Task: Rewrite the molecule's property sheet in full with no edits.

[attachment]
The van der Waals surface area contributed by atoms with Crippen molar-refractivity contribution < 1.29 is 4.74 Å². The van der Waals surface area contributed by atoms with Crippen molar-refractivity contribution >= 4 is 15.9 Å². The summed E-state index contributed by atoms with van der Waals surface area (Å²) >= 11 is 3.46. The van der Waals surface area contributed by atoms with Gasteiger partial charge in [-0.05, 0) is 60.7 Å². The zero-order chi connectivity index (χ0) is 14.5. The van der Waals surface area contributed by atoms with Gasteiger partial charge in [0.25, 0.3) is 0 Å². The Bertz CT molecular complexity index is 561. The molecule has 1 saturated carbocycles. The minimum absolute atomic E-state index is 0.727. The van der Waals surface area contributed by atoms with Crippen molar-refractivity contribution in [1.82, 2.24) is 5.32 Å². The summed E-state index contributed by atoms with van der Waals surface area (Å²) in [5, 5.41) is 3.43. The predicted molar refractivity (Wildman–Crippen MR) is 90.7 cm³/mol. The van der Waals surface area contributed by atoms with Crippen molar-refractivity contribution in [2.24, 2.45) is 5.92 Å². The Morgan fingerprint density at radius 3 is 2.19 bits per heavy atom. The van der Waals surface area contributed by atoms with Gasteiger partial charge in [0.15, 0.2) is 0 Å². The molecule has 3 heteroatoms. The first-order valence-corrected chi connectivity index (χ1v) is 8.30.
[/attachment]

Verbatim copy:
The van der Waals surface area contributed by atoms with Crippen molar-refractivity contribution < 1.29 is 4.74 Å². The van der Waals surface area contributed by atoms with Crippen molar-refractivity contribution >= 4 is 15.9 Å². The summed E-state index contributed by atoms with van der Waals surface area (Å²) >= 11 is 3.46. The van der Waals surface area contributed by atoms with Gasteiger partial charge in [-0.05, 0) is 60.7 Å². The zero-order chi connectivity index (χ0) is 14.5. The van der Waals surface area contributed by atoms with Gasteiger partial charge in [0.25, 0.3) is 0 Å². The Bertz CT molecular complexity index is 561. The molecule has 1 saturated carbocycles. The minimum absolute atomic E-state index is 0.727. The van der Waals surface area contributed by atoms with Crippen molar-refractivity contribution in [1.82, 2.24) is 5.32 Å². The summed E-state index contributed by atoms with van der Waals surface area (Å²) in [5, 5.41) is 3.43. The predicted molar refractivity (Wildman–Crippen MR) is 90.7 cm³/mol. The van der Waals surface area contributed by atoms with Crippen molar-refractivity contribution in [2.24, 2.45) is 5.92 Å². The Morgan fingerprint density at radius 3 is 2.19 bits per heavy atom. The van der Waals surface area contributed by atoms with Gasteiger partial charge in [0.15, 0.2) is 0 Å². The molecule has 3 heteroatoms. The first-order valence-corrected chi connectivity index (χ1v) is 8.30.